Author Topic: Is "Cairdiscroft" the same place as Thurdistoft in Caithness  (Read 811 times)

Offline Munro84

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Is "Cairdiscroft" the same place as Thurdistoft in Caithness
« on: Wednesday 27 February 19 20:43 GMT (UK) »
Ok, so I was wondering if anyone familiar with the local place names in Caithness could help out with this.

I have a James Mackay and Janet Sinclair who had seven children baptised in the Thurso parish register between 1768 and 1778, with various spelling variations of the surname Mackay.

The last two children were George Mackay (b.1776) and James Sinclair Mackay (b.1778) who unlike all the previous children have their parents' place of residence given as Thurdistoft which I know is a farm in the parish of Olrig, even though they are recorded in the Thurso parish register.

The Thurso parish register entries for most of the previous children (1770, 1771 and 1773) state that they were then living "in town", presumably the town of Thurso. I think it is likely that with the last two children in 1776 and 1778 that although they were living in Thurdistoft, parish of Olrig that they wanted to get them baptised at the same church/minister as the previous children which is why they are recorded in the Thurso parish register.

I think that I may have found the mother, Janet Sinclair's parish baptism record as well dated 1756, daughter of John Sinclair, again in the Thurso parish register, but with the location given as somewhere called "Cairdiscroft". I have a theory that this is a mispronunciation/spelling of Thurdistoft and that James Mackay and Janet Sinclair had moved back to the place that she had come from when their last two children were born in 1776 and 1778.

Has anyone actually heard of Cairdiscroft ? to say that it is a different place to Thurdistoft ? I have scoured the web and books and can find no reference anywhere of a place in Caithness called Cairdiscroft, but there are no end of references to Thurdistoft.

To back up my theory that Cairdiscroft is a mispronunciation/spelling of Thurdistoft, noting that Janet Sinclair's father of 1756 was John Sinclair, there is also a parish baptism record dated 1730 for a John Sinclair, son of Henry Sinclair in Thurdistoft. Although in this case it is recorded in the parish register of the parish that Thurdistoft is actually in, Olrig.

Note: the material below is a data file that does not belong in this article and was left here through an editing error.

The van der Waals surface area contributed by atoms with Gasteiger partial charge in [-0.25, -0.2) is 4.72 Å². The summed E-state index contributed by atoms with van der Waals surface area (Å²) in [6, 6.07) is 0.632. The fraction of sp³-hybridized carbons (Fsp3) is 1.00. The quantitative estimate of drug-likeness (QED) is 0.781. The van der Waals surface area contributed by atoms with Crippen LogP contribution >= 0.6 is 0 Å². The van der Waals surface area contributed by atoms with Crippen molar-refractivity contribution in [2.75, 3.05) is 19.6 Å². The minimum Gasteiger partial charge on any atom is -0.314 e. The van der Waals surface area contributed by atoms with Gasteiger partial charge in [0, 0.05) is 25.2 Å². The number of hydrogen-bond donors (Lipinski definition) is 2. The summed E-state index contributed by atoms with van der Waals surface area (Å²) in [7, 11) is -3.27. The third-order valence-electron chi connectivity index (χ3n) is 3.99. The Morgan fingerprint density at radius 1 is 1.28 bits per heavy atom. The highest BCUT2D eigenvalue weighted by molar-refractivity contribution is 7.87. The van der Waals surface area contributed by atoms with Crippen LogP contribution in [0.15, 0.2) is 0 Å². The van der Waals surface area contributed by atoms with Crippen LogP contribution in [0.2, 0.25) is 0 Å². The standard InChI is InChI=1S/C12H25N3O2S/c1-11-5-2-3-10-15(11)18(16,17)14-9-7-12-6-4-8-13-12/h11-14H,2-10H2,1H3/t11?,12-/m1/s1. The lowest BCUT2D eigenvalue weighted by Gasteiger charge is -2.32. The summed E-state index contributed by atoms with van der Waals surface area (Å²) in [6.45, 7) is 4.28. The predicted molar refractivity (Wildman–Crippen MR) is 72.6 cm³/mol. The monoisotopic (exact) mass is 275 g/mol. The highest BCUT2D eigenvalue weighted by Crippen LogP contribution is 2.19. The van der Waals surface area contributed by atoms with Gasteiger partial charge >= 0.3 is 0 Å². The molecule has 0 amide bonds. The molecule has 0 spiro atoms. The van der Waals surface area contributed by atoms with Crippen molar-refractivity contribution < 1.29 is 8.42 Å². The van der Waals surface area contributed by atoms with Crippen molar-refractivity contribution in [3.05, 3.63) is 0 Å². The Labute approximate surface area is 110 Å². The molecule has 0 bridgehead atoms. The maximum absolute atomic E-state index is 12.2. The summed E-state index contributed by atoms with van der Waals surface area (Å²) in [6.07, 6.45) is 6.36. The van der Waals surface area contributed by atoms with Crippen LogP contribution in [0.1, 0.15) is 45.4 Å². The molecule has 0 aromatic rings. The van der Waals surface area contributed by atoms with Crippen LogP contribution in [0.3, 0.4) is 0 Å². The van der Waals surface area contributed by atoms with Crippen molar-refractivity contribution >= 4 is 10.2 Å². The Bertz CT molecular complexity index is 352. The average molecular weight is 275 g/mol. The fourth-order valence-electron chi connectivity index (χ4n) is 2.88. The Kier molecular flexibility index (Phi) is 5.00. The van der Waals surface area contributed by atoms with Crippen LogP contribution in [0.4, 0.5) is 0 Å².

You may have caught on to the fact that if the Janet Sinclair born in Cairdiscroft in 1756 is the correct one, then she would have only been 12 years old when her first child was born in 1768. However, I actually have evidence to show that her husband James Mackay was only about 14 years old when their first child was born in 1768 - and the law in Scotland at the time was that boys could marry at age 14 and girls could marry aged 12. So it would be within the bounds of the law, and a matching situation with the husband's age.

Offline Munro84

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Re: Is "Cairdiscroft" the same place as Thurdistoft in Caithness
« Reply #1 on: Wednesday 27 February 19 21:04 GMT (UK) »
Woops, just realised I posted about the same thing a few months back. The above post does include new information that has since come to light though.

Offline Forfarian

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Re: Is "Cairdiscroft" the same place as Thurdistoft in Caithness
« Reply #2 on: Wednesday 27 February 19 21:10 GMT (UK) »
I'd be surprised, but it's not impossible.

Are these baptism records from Scotland's People? Can you post extracts of the documents with these names in them so we can see them?

Also, I know girls could legally marry at 12, but the question is not really when the law allowed them to marry, but when they were actually able to do so. By the 18th century it was unusual for girls to marry at less than 18, and almost unheard of for them to marry at under 16. Most girls did not marry until they were in their 20s, because couples had to wait until they could afford to set up house before getting married.

Young men almost never married until well into their 20s.

The other question is whether they were actually capable of bearing a child at age 12. The average age of menarche in the 18th century is thought to have been about 14, and it has fallen over the years as health and nutrition have improved so that it is now about 12.